Many of Derr’s American counterparts did not reach the front until the final months of the war.  Elizabeth Lewis did not reach her post until August, less than three months before the signing of the armistice.  Furthermore, Lewis’s family background was in no way privileged, though neither was it dispossessed.  Lewis was firmly middle class, as were most of the ten thousand professional nurses who served in France with the Army Nurse Corps and Red Cross.  Fewer of these women, as a percentage, left written accounts of their war experiences, but Elizabeth Lewis did, in the form of letters home that were saved for posterity.  Like her predecessors from before 1917, Lewis was “crazy” to see action and “glad of the opportunity to go” to France.  Unlike them, she was not above grousing about discomforts along the way: about the food (margarine, no butter), the flies (“thick as hasty pudding”), and the weather (“I wouldn’t give thirty cents for the whole of this air [sic] country.”)

Still, as the casualties rolled in during the final push, Lewis put aside petty complaints and worked all-out to care for the American wounded. The pride in her accomplishment was evident in one of her last letters to her mother: “Now really aren’t you glad I insisted on coming over? …When you think of the people that have all kinds of money who would give anything to be just where I have been.  Haw!”

To these Americans on their Great Adventure, the Armistice came as joy and relief. One ambulance driver described the exuberance, using an analogy all his college-buddy readers would appreciate: “If you could imagine the jam after a Harvard-Yale game multiplied by about a million, you might have some idea of what we saw down the boulevard as far as the eye could reach.”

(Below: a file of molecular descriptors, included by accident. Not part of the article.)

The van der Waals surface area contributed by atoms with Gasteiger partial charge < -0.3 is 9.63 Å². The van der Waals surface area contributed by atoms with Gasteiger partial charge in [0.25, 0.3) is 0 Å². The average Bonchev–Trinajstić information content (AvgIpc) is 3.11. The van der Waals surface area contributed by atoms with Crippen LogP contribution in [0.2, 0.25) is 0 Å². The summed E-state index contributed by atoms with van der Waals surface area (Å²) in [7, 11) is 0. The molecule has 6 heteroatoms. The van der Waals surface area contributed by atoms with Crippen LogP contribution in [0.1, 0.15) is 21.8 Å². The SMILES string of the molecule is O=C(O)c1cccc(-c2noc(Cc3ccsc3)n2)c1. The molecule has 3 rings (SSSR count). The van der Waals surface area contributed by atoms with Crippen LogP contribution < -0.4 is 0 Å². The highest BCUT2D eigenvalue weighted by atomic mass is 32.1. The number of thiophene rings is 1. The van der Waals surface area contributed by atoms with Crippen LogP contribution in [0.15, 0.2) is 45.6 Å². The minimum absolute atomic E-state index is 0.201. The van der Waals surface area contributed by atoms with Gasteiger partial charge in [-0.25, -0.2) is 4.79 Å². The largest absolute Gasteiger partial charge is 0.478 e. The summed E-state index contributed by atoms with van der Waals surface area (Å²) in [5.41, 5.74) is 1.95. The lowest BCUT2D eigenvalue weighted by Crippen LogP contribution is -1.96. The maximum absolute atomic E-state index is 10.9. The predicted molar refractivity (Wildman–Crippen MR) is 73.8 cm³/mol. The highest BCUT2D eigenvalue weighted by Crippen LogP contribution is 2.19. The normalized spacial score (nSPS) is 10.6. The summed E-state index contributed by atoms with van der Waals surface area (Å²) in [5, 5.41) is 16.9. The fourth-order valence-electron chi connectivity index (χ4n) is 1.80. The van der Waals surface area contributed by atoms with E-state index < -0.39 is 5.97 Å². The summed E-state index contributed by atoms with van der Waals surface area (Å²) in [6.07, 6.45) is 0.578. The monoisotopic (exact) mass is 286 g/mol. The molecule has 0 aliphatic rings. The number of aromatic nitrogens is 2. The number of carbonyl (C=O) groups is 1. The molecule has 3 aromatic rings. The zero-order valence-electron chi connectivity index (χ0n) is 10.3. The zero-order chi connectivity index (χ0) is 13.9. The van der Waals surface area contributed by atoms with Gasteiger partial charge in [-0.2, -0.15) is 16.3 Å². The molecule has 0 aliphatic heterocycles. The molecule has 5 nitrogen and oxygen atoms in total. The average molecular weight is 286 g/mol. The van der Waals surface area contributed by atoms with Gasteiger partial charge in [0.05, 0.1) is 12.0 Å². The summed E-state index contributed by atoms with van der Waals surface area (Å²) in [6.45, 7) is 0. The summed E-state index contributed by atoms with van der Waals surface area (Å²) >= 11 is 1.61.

Yet the armistice ushered in a letdown, too, a “decline in enthusiasm and morale,” as Chief Nurse Julia Stimson described it. “Something broke inside of us,” Glenna Bigelow wrote, “but all we could say was, ‘The War is over,’ calmly, unemotionally.”  Helen Dore Boylston uttered the question that was on the minds of so many: “What are we all to do now?”

Each nurse had to answer it for herself; each ambulance volunteer and pilot had to answer it for himself.  For the most part, the privileged young people I read about had much to return to.  Their education and family connections would lead to jobs or a good marriage.  Their experiences in France which had made them both more worldly and empathetic could open up possibilities for a deeper, richer life. Yet not all were privileged; not all were young.

Esther Hasson, a fifty-year-old Nurse Corps nurse and administrator, enlisted to serve her country as a field hospital ward nurse.  She believed those twenty-two months in France were the most important in her life. They were “indeed ‘The great adventure’,” she wrote to Julia Stimson, adding, “I shall ever feel that it was a very great privilege to have served in France with the A.E.F. during the momentous and stirring days of the World War.”

Privilege, indeed.


Images from Wikimedia Commons, except